Following surgery to remove the thyroid gland, patients require treatment with thyroid hormone to replace what their body is no longer able to produce. Our physicians will treat with thyroid medication with the goal of balancing your thyroid levels. Too much medication may make people feel jittery, anxious, warm, and cause bowel movements to be more frequent and or loose. Symptoms of too little medication may include fatigue, intolerance to cold, weight gain, sluggish bowels, dry skin, brittle nails, hair loss, muscle pains, mood changes and alteration in menstrual cycle. But, signs and symptoms of too much or too little thyroid medication are highly variable from person to person. These symptoms are also non-specific and may be due to other issues if thyroid levels are within normal limits.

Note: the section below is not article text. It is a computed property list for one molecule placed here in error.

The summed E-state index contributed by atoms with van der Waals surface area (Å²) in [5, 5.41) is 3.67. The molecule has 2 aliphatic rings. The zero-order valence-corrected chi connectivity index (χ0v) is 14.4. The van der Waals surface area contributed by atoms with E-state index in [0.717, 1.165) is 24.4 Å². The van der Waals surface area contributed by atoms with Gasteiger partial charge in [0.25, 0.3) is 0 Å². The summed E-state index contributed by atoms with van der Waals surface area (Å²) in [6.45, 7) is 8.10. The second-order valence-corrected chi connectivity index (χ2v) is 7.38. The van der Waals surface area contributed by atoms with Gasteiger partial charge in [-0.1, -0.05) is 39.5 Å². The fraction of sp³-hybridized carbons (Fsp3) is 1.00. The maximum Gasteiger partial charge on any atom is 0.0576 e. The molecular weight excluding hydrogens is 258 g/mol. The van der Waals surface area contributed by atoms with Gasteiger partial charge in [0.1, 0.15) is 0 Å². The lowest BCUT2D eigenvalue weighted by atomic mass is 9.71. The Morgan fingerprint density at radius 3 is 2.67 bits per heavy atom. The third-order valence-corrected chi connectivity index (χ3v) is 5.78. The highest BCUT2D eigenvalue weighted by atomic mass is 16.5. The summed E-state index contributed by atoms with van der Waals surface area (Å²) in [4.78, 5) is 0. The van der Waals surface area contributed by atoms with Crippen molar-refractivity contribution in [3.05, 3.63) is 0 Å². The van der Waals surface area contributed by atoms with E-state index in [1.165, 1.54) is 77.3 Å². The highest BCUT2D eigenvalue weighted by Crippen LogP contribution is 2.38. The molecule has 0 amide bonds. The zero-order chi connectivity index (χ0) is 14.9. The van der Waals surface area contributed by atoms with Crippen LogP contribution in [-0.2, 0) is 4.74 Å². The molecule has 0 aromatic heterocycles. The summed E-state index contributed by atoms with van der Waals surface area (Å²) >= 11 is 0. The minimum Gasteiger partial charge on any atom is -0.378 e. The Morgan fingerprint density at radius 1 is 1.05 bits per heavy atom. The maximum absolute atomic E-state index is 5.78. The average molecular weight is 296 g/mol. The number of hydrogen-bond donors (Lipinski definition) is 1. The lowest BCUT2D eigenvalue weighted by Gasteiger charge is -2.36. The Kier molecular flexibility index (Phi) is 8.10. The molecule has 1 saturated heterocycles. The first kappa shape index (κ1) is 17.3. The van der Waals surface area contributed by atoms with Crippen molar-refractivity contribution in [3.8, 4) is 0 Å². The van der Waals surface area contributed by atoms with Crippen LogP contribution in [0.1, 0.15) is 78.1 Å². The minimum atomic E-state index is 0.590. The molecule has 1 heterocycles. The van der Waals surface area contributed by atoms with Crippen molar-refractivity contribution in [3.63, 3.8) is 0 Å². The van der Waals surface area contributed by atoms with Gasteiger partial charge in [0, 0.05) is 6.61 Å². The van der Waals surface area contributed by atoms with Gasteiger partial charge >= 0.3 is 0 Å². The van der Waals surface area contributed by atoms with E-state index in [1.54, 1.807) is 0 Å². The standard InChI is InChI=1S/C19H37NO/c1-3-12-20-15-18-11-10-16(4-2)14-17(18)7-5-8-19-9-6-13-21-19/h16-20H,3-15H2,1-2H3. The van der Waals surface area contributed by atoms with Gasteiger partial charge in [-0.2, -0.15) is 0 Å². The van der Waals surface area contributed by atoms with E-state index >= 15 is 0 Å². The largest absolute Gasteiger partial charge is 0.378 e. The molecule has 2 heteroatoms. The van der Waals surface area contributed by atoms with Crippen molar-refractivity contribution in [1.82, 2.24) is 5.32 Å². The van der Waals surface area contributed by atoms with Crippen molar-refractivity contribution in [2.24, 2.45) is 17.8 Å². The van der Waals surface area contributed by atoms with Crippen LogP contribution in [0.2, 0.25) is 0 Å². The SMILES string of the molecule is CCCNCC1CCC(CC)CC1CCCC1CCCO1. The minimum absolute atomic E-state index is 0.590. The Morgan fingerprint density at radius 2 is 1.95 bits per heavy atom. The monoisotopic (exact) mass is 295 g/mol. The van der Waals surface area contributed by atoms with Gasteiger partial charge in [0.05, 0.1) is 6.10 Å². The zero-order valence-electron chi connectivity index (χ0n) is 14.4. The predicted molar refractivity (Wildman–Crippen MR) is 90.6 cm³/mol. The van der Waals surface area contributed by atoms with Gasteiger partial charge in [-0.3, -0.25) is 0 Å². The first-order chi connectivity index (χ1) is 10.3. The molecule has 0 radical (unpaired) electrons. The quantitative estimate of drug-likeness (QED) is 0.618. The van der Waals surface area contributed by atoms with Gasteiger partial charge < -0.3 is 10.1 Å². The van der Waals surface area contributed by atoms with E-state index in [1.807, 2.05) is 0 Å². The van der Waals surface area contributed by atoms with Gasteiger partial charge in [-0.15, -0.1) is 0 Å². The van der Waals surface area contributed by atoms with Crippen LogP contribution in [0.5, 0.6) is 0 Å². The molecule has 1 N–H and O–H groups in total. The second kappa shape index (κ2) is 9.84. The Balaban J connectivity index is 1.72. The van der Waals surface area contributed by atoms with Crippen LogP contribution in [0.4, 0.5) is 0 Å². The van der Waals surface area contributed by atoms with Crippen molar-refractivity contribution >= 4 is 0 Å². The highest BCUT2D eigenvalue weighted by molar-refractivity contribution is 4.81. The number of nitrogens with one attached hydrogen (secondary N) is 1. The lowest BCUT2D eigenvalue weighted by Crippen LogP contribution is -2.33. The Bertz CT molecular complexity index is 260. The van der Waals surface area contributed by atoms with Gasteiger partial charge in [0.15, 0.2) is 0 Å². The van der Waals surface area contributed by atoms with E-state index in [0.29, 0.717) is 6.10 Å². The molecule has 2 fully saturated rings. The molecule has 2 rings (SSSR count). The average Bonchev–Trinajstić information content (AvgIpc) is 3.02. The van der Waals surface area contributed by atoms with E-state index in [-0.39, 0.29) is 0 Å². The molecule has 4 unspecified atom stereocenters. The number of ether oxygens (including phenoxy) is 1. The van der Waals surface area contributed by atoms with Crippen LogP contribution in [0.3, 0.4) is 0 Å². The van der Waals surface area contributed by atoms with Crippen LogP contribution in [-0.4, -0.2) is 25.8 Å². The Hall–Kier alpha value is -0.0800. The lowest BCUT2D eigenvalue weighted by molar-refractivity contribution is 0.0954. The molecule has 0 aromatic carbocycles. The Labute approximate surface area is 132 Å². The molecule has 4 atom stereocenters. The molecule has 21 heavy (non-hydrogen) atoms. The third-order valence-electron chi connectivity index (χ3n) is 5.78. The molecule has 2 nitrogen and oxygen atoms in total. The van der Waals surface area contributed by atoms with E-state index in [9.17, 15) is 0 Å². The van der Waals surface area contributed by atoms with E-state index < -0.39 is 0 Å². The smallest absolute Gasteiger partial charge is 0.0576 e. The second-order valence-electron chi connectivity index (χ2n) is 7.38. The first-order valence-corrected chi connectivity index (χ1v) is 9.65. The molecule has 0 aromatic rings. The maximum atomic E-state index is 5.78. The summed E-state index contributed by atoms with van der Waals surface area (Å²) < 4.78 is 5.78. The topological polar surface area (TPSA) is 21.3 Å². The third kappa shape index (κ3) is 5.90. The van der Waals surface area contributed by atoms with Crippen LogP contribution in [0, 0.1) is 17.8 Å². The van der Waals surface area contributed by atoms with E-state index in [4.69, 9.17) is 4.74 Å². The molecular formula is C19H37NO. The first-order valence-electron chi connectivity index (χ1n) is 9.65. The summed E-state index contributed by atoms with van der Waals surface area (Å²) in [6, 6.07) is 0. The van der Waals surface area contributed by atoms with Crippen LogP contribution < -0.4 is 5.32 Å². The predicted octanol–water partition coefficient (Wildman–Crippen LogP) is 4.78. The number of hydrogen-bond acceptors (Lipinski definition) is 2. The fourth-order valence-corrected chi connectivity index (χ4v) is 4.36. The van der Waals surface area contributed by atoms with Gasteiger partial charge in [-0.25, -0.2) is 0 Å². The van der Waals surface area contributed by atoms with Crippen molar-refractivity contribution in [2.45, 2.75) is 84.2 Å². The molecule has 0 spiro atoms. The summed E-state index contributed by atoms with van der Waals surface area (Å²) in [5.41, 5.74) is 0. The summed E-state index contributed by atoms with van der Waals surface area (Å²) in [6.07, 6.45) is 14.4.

The main causes of underactive thyroid (primary hypothyroidism) are surgery (thyroid removal), radioactive iodine treatment (to destroy the thyroid gland) and chronic autoimmune hypothyroidism or Hashimoto’s Thyroiditis. Hashimoto’s Thyroiditis is defined by the presence of an antibody which may impact thyroid function over time. A far more significant percentage of the population has thyroid antibodies (11% in some studies) than have low thyroid function (4% in some studies). This means that even if you do have the antibody, your thyroid function may remain normal and you may not require thyroid replacement medication.
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